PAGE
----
To get a panoramic perspective of the pandemic, TED turned to its TED Fellows. From Afghanistan to the US, Brazil to Uganda, India to Russia -- and 17 other countries -- here are their stories.Continue reading
Why you should listen
As Shohini Ghose writes: "I've always wanted to be an explorer. As a girl I was inspired by Rakesh Sharma, the first Indian to go to space. I haven't made it to space yet, but I did become an explorer of a strange and exciting new world -- the quantum world of microscopic particles such as electrons and photons. I'm a theoretical physicist who examines how the laws of quantum physics can be harnessed to transform computation and communication. My colleagues and I made the first-ever observations of cesium atoms that demonstrated a connection between chaos theory and quantum entanglement.
"The activist in me questions why only three women have ever won the Nobel Prize in physics. I am passionate about addressing gender issues in science and recently founded the Laurier Centre for Women in Science, the first centre of its kind in Canada. I also work to create a vibrant and inclusive physics community in Canada as the vice president of the Canadian Association of Physicists. I love teaching and have co-authored Canada's largest selling introductory astronomy textbook."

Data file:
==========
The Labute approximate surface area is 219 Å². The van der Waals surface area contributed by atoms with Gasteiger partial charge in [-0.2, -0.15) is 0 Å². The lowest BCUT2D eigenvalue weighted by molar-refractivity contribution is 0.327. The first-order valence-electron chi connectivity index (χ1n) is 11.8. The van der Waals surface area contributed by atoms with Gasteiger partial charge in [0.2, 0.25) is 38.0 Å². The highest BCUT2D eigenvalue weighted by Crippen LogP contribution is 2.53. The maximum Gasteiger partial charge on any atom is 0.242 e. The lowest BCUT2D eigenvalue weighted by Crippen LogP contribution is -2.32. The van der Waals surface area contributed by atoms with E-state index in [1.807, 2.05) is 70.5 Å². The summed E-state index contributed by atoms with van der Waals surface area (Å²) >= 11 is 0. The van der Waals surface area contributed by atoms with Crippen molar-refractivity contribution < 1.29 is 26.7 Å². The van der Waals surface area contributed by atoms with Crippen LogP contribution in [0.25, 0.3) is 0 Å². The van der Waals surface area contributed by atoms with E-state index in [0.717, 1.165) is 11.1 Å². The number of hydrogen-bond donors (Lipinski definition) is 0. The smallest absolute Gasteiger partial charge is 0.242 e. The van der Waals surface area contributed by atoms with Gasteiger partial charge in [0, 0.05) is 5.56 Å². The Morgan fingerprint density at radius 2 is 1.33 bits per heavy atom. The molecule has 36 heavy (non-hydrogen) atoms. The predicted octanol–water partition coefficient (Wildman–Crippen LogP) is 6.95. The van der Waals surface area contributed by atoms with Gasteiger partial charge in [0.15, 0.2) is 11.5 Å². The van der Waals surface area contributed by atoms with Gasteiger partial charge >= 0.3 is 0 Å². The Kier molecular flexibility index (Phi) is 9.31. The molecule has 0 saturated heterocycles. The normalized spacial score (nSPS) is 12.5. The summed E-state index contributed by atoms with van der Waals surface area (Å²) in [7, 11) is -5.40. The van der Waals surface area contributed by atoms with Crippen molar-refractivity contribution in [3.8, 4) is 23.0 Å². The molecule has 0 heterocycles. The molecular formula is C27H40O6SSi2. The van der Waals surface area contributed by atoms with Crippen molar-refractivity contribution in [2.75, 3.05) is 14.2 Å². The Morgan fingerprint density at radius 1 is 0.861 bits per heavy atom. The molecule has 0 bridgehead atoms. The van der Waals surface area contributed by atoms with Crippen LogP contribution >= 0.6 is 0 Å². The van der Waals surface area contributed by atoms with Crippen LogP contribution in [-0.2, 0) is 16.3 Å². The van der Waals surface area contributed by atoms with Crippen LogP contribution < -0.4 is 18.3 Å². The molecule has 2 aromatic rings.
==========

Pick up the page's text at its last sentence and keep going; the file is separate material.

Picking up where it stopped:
Shohini Ghose’s TED talk
More news and ideas from Shohini Ghose
In session 3 of TEDWomen 2018, hosted by social justice documentarian Jess Search, a lineup of speakers and performers — Eldra Jackson III, Shad Begum, Emily Quinn, Shohini Ghose, Climbing PoeTree, Maeve Higgins and Lindy Lou Isonhood — explored toxic masculinity, quantum computing, immigration, the death penalty and much more. An empathetic cure for toxic masculinity. Toxic masculinity […]Continue reading